Vári is a small town situated on the western side of Attiki peninsula, not far from the seaside resorts Vouliagoumeni and Varkiza, but in inland. It is famous for many meat restaurants alongside the highway, as you see in the photo above. Many Athenians come here for meat feast on weekends. Not particularly a foreign tourists' attraction, but many might recognise this view as the airport buses to and from Athens pass here.
In the photo above right is kitchen of one of the restaurants; many of them have meat kitchen alongside the road in full view of the potential customers passing in front.
Two of us visited here in April 2009.
My Greek friends told me that Vari was famous for men in Greek traditional costume inviting passers-by into their restaurants, but now it is over. They are now mostly in white gown as it is the uniform of Greek butchers. From outside many look quite similar and do not put their menus outside. Not having way to choose among them, we just decided to try one of the largest and oldest, Ta Vlahika, exercising here since 1963.
The meat kitchen, where animal carcasses are dissected and cooked, is separated from the back kitchen, is placed in front of the restaurant so that the passers-by and the diners can see it (the glass room in the photo). It looks more like a butcher shop than a restaurant kitchen.
For some reason, in this restaurant the waiters who take food order and those who take drink order are different. When we tried to order beer from the waiter who had taken our food order, he told us to wait for drink waiter, even though the first batch of the food had already arrived.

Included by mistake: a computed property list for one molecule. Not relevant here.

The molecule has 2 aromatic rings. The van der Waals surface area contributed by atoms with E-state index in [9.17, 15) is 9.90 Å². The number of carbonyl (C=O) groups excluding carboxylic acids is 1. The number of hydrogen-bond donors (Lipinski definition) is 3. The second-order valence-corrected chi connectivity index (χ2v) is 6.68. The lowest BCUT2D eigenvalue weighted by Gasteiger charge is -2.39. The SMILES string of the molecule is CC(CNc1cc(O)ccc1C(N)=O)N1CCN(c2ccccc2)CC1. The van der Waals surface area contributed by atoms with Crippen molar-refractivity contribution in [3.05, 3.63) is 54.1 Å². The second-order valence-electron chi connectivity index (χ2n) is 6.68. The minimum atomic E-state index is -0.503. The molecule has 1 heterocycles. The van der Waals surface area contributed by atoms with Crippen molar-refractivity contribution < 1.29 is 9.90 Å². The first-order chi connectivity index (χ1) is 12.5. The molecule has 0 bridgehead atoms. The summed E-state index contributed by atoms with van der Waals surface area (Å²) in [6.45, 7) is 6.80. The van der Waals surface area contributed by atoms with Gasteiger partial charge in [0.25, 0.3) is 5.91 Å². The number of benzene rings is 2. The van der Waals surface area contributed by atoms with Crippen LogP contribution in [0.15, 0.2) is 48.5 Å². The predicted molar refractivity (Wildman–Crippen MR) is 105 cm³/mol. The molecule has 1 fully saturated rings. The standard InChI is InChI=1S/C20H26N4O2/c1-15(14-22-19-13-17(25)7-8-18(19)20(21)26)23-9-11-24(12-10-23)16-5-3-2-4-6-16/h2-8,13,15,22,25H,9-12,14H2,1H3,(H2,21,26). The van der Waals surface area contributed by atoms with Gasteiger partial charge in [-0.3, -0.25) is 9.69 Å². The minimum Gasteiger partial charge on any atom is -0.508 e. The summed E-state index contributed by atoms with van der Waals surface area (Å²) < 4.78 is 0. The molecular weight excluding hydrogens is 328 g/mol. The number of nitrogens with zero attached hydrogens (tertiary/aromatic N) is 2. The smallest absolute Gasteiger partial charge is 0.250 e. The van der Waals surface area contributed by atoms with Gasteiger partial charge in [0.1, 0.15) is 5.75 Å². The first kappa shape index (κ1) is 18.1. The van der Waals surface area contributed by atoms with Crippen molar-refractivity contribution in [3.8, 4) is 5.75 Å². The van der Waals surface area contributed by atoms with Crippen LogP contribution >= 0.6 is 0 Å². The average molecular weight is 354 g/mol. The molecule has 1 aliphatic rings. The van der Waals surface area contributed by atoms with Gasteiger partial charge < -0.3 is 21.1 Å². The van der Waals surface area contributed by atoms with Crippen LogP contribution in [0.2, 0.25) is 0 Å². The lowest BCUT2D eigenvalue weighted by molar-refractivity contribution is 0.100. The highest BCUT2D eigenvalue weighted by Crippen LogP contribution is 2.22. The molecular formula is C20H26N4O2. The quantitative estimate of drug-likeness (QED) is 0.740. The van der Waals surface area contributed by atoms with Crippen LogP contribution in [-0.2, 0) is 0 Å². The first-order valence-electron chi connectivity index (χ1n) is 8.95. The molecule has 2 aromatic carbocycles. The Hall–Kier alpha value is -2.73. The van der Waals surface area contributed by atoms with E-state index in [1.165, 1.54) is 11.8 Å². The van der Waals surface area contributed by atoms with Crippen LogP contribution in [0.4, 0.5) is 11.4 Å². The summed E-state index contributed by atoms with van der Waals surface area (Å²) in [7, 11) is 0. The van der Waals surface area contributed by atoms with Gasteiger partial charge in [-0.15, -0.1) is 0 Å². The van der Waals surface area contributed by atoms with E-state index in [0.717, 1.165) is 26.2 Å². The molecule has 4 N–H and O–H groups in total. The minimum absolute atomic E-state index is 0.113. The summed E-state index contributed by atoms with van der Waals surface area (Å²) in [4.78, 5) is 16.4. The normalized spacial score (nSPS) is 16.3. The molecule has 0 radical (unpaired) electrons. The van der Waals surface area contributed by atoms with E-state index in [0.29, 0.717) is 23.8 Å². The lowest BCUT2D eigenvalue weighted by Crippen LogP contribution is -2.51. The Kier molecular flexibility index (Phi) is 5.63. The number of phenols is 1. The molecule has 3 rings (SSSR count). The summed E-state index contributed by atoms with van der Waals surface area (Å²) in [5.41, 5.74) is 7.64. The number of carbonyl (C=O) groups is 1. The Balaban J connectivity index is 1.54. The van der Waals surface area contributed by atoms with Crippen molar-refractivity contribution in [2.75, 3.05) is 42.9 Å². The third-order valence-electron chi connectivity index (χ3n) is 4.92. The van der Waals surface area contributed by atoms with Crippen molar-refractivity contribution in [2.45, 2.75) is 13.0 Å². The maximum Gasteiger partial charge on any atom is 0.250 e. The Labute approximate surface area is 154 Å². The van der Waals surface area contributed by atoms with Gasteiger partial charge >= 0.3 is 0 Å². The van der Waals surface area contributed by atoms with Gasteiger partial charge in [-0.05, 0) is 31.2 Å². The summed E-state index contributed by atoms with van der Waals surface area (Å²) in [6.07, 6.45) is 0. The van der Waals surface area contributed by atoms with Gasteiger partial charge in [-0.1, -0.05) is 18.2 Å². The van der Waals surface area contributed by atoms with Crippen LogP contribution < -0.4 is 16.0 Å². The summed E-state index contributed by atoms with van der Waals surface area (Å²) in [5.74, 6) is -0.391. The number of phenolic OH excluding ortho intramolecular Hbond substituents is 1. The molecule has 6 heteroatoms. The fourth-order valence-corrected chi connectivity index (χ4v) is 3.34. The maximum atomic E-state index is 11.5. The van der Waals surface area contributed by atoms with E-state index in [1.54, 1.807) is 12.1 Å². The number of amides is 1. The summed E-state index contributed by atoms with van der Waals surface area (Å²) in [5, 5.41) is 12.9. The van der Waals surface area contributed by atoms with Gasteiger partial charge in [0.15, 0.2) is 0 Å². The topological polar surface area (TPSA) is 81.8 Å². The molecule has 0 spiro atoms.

The first batch was our non-meat orders: potato fries (€2.80), cucumber and tomato salad (€3), and tzatziki (€2.80). The bread was an obligatory order (this is usual in Greece), €0.80 per person.
While we were waiting picking from these dishes, the meat arrived from the meat kitchen.
The meat in the foreground is a portion of arni psito (roast lamb) (€10) and in the background is pork exohikó (€7). The meat does not come with any side, so you need to order them separately as we did.
The lamb looks huge in this photo, but it is actually illusory. Besides, it contained lots of bones and had little meat for € 10.
The dish called exohikó ('country-style') is usually a lamb cooked with veggies and feta in the oven, but this version is a baked chunk of pork meat wrapped in a layer of fat. It was a pure mass of meat and there was much to eat for €7.
With the addition of a bottle of beer and a big bottle of water (there wasn't small bottle), the total bill came to €31. We were mildly - if not enthusiastically - satisfied. If you come in a big group and order big portions, like a kilo of lamb for €28, as the other Greeks were doing, you would probably get better value.
Coming from Athens, a few hundreds of metres away from the place full of restaurants (in the first photo), there are ancient ruins without any information. I would guess these belong to either Classical or Hellenistic period.
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